THOUSANDS OF IRAQIS put their lives in peril for the United States, and President Trump’s new ban on visas for Iraqis is a shameful way to repay them. If he is confirmed by the Senate, Secretary of State nominee Rex Tillerson must quickly find a way to undo Trump’s disastrous ban, and seek to contain the damage it’s already doing to America’s reputation.
Trump said during the campaign that he would bar Muslims from entering the nation, an idea that turned into the visa ban. In his executive order, Trump ordered the State Department to temporarily stop granting visas to residents of seven predominantly Islamic countries — including Iraq. The announcement set off mass confusion at airports, an outcry from businesses whose foreign-born employees suddenly couldn’t travel safely, and a wave of protests including a large rally Sunday in Copley Square.
The entire policy is offensive, since it scapegoats all Muslims for the actions of a small number of extremists. Residents of Muslim countries are the main victims of terrorism. But extending the ban to Iraq, the country whose people and freedoms so many pro-war politicians claimed to care about when they needed a justification for the 2003 war, is especially appalling.
The truth is that no American has ever been killed by an Iraqi terrorist on American soil. Iraq and the United States are allies, bound by a strategic framework agreement. Many Iraqis worked for the United States during the postwar occupation, at great personal risk. And the US government — which now means you, Mr. Trump — is relying on Iraqi soldiers in the fight against ISIS.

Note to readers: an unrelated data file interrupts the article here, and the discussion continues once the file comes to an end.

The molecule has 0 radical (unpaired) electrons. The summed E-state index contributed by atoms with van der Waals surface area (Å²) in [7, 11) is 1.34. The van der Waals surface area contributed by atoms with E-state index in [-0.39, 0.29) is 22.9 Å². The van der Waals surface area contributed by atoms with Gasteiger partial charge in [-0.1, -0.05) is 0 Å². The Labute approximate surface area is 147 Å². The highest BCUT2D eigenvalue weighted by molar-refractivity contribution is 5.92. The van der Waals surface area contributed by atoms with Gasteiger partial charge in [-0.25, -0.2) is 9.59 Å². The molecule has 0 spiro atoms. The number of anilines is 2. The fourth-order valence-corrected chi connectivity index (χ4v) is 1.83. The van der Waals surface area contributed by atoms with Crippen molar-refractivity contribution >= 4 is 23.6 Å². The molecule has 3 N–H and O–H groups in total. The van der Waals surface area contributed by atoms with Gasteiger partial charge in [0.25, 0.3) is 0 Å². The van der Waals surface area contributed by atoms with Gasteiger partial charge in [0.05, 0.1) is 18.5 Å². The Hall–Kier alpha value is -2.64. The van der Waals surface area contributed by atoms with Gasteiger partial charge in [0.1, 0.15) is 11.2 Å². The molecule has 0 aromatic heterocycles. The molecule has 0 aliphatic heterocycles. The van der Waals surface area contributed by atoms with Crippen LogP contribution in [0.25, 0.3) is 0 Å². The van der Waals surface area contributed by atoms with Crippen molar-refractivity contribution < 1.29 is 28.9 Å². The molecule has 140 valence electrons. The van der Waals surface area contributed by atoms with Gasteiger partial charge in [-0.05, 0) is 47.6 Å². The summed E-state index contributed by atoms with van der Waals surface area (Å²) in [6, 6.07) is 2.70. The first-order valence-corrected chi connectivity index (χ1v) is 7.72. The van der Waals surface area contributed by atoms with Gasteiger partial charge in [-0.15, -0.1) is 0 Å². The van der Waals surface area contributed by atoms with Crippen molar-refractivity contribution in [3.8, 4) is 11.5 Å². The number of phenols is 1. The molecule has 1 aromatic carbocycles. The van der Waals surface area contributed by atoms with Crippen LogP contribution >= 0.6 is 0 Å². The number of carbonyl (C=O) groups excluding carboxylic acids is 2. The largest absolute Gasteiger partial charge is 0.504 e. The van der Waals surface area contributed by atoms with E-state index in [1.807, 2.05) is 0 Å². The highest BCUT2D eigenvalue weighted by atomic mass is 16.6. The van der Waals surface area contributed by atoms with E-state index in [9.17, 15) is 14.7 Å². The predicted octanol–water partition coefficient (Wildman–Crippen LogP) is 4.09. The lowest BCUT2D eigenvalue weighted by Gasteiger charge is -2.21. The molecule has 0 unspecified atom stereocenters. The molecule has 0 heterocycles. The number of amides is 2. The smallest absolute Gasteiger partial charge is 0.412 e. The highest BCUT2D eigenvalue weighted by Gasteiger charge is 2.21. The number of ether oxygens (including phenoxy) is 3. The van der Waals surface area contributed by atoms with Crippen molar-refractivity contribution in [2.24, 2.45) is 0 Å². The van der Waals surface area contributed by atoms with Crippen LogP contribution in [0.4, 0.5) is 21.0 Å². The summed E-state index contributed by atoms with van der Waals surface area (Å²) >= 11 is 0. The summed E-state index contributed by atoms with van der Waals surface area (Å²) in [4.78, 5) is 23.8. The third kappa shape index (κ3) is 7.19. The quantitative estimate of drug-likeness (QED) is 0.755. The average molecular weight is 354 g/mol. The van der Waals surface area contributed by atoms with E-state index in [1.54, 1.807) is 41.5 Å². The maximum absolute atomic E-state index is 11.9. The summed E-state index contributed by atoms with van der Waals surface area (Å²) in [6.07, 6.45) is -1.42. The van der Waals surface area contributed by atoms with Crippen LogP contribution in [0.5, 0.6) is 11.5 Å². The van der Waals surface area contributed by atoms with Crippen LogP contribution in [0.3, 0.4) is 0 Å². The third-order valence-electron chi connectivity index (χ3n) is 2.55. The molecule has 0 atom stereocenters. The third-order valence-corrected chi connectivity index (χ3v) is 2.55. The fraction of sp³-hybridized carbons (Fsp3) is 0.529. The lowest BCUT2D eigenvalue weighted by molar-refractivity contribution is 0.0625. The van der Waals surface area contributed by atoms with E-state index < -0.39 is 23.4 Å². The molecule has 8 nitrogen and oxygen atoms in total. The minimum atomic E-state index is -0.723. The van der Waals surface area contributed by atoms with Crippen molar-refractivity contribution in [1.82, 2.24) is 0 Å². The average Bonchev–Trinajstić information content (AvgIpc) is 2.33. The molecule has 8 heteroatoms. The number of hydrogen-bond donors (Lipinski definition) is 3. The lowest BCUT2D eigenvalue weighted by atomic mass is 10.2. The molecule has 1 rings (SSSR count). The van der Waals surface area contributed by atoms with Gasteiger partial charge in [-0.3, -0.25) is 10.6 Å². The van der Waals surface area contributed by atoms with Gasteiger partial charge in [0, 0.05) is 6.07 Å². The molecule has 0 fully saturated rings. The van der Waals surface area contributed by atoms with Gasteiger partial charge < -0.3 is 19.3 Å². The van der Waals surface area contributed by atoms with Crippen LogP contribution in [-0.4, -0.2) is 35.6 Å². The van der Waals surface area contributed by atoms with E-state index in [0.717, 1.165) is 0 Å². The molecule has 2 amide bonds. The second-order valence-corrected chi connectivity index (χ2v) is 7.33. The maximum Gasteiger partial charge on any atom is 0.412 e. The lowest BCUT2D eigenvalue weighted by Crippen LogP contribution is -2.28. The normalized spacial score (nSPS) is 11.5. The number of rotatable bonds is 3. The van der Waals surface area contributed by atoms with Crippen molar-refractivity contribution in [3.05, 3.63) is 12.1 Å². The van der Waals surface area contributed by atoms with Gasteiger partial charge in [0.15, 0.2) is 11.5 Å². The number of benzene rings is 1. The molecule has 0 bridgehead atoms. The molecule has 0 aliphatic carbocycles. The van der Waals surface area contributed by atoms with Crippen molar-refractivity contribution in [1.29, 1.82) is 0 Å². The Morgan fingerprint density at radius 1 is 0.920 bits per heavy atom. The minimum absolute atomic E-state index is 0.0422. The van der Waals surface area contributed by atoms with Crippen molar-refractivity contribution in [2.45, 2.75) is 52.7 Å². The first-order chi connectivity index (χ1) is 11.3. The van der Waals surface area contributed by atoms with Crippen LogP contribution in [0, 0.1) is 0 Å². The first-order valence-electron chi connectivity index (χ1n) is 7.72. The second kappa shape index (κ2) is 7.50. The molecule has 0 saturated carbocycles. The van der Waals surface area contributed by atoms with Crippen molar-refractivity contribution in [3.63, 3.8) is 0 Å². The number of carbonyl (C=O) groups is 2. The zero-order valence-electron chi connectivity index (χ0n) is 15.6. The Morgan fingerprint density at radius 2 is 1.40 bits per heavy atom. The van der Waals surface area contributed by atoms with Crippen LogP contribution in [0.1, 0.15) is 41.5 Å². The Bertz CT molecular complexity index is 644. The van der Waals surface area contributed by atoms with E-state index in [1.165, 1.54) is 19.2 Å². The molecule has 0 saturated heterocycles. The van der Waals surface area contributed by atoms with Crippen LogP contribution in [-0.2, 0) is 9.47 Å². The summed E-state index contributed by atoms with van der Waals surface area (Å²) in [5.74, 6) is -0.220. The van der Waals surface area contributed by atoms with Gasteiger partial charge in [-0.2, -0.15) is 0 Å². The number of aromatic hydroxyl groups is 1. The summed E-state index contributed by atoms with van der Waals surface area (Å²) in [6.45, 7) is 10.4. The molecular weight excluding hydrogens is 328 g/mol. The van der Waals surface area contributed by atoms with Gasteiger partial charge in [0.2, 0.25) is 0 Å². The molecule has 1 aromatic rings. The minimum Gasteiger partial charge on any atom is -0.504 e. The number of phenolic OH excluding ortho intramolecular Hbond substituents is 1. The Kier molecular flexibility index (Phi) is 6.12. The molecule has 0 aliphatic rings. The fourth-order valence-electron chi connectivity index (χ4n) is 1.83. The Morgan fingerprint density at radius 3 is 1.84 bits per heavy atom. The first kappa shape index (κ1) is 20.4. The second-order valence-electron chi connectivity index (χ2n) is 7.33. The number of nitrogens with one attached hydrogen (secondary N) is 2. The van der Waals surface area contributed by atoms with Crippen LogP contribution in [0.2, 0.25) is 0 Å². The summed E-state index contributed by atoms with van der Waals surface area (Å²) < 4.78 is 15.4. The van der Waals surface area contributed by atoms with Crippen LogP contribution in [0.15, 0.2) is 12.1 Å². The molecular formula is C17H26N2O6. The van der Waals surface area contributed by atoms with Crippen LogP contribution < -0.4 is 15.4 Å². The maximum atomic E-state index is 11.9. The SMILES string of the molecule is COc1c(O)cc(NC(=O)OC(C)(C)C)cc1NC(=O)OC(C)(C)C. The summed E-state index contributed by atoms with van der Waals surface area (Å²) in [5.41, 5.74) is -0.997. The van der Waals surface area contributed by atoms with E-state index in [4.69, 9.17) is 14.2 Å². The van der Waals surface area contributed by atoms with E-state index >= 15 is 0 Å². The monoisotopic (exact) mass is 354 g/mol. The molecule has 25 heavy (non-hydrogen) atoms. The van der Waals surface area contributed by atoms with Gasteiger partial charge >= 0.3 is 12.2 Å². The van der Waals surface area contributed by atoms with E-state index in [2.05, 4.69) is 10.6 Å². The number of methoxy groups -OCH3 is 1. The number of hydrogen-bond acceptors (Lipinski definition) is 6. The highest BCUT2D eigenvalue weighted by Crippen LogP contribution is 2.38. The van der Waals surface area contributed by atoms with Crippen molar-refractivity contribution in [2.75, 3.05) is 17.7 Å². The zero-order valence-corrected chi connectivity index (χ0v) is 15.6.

That Trump’s policy covers Iraq, but not Saudi Arabia — a nation whose residents actually have killed thousands of Americans in terrorist attacks — underscores just how little rhyme or reason went into the policy.
But while it doesn’t protect Americans, Trump’s visa ban does hand a propaganda victory to ISIS, appearing to vindicate the claim that the United States is out to get Muslims. It undercuts the alliance with Iraq, where some legislators are now suggesting barring Americans in retaliation. (Wonder how that would go over with Tillerson’s former employer, Exxon, which has contracts in Iraq?) It risks chilling economic, political, and even military ties. How eager are Iraqi soldiers supposed to be about fighting with an ally whose actions blare a message that it doesn’t trust them?
The policy already appeared to be collapsing over the weekend, as federal judges blocked parts of it and the White House appeared to reverse itself on whether it applied to green card holders. But defenders of American values need to keep up the pressure. Tillerson, who said in his confirmation hearings that he opposed a travel ban on Muslims, has done business in the Arab world and surely understands why Trump’s ban is so counterproductive. It would be best to scrap the whole policy, but at the very least the State Department should make an immediate exception for the people of Iraq.